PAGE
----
Here's the dilemma for the Board of Regents:
Money for higher education is tight. It's getting harder to hire good faculty and keep academic programs afloat. With their comparatively low tuition, Utah colleges and universities are currently a bargain when compared to similar schools in the West.
But it's always politically unpopular to raise tuition — especially by the 10 percent or even more that a few college presidents are recommending.
At a meeting Tuesday of the Utah System of Higher Education's Task Force on Tuition and Aid, regents discussed some options for making new tuition hikes easier to swallow.
"They're definitely not talking about percentages or anything like that yet," said Higher Education Commissioner Cecelia Foxley.
What they're considering is a base tuition increase at all state colleges and universities, followed by a "case by case" increase on top of that, based on the needs of individual schools.
"Institutions could also look at comparable (schools) and where their tuitions are in relationship to those," Foxley said.
It would make tuition more responsive to market conditions, said board chairman Charlie Johnson.
"And what we decided (Tuesday) was to apply the idea to nonresidential tuition rates as well as residential ones," Johnson said.
Foxley believes state lawmakers will be receptive to the idea of variable tuition rates, because two years ago they approved a similar proposal for graduate schools.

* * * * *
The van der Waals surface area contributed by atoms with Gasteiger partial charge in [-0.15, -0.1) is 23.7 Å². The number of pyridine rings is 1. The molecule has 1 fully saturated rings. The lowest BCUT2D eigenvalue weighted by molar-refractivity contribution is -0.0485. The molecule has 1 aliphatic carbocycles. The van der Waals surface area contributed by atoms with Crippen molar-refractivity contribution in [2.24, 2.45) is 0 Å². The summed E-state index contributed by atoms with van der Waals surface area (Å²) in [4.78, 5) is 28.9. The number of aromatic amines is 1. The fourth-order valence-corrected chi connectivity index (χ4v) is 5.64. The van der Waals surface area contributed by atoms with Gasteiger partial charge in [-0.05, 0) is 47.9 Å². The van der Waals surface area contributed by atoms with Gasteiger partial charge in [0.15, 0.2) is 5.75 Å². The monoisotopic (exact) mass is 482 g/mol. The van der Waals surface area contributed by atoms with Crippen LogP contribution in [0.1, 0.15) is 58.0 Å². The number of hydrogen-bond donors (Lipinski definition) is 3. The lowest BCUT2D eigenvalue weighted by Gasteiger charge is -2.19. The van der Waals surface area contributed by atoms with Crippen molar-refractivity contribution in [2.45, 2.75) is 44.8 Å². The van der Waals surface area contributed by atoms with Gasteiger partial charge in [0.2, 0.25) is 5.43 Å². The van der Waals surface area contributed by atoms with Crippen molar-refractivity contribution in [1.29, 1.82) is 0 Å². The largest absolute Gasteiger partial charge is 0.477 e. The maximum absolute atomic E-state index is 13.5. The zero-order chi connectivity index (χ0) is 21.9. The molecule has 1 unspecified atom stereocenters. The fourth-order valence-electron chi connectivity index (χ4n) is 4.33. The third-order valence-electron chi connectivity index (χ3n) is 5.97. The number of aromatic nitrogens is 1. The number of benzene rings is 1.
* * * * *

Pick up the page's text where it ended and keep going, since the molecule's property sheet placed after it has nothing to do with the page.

"They still have to come before the Board (of Regents) and be given permission to (raise tuition), but the Legislature agreed those additional increases could be retained by the institution and the program," Foxley said.
Regent Pamela Atkinson said she thinks the University of Utah and Utah State University, the state's two research institutions, would be the most likely to raise tuition the most.
Total resident undergraduate tuition and fees for 12 semester hours is around $1,200 at both institutions.
Atkinson asked college and university representatives Tuesday to compile their spending priorities for a possible 10 percent increase in tuition.
"I'm not asking for anything the presidents don't already do for budgeting purposes, or that the students wouldn't ask. They like to know where the money is going," she said.
Regents also discussed shoring up the uniformity of student residency status.
The task force will meet once more before the next meeting of the full Board of Regents on Sept. 15.
They'll discuss increasing state, need-based financial aid as another way to soften the effects of a tuition hike on lower-income students.